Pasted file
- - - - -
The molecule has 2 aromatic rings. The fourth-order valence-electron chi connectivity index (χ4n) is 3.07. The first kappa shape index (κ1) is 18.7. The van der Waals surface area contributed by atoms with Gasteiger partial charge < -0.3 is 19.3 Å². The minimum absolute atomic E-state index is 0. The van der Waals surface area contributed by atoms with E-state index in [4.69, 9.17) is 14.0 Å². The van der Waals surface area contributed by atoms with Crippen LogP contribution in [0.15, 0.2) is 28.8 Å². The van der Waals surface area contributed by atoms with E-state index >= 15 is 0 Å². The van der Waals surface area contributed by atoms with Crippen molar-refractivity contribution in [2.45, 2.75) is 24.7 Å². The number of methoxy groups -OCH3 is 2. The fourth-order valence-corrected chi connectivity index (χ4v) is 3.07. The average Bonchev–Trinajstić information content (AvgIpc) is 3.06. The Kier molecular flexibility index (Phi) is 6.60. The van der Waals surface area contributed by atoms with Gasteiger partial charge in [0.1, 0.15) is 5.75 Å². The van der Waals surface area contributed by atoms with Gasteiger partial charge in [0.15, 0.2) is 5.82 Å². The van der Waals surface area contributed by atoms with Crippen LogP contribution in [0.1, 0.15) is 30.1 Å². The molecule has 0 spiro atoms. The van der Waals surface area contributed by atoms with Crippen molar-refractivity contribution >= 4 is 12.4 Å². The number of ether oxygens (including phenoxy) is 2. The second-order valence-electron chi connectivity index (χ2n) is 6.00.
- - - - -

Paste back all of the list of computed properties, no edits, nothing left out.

The molecule has 2 aromatic rings. The fourth-order valence-electron chi connectivity index (χ4n) is 3.07. The first kappa shape index (κ1) is 18.7. The van der Waals surface area contributed by atoms with Gasteiger partial charge < -0.3 is 19.3 Å². The minimum absolute atomic E-state index is 0. The van der Waals surface area contributed by atoms with E-state index in [4.69, 9.17) is 14.0 Å². The van der Waals surface area contributed by atoms with Crippen LogP contribution in [0.15, 0.2) is 28.8 Å². The van der Waals surface area contributed by atoms with E-state index >= 15 is 0 Å². The van der Waals surface area contributed by atoms with Crippen molar-refractivity contribution in [2.45, 2.75) is 24.7 Å². The number of methoxy groups -OCH3 is 2. The fourth-order valence-corrected chi connectivity index (χ4v) is 3.07. The average Bonchev–Trinajstić information content (AvgIpc) is 3.06. The Kier molecular flexibility index (Phi) is 6.60. The van der Waals surface area contributed by atoms with Gasteiger partial charge in [0.1, 0.15) is 5.75 Å². The van der Waals surface area contributed by atoms with Gasteiger partial charge in [0.15, 0.2) is 5.82 Å². The van der Waals surface area contributed by atoms with Crippen LogP contribution in [0.1, 0.15) is 30.1 Å². The molecule has 0 spiro atoms. The van der Waals surface area contributed by atoms with Crippen molar-refractivity contribution >= 4 is 12.4 Å². The number of ether oxygens (including phenoxy) is 2. The second-order valence-electron chi connectivity index (χ2n) is 6.00.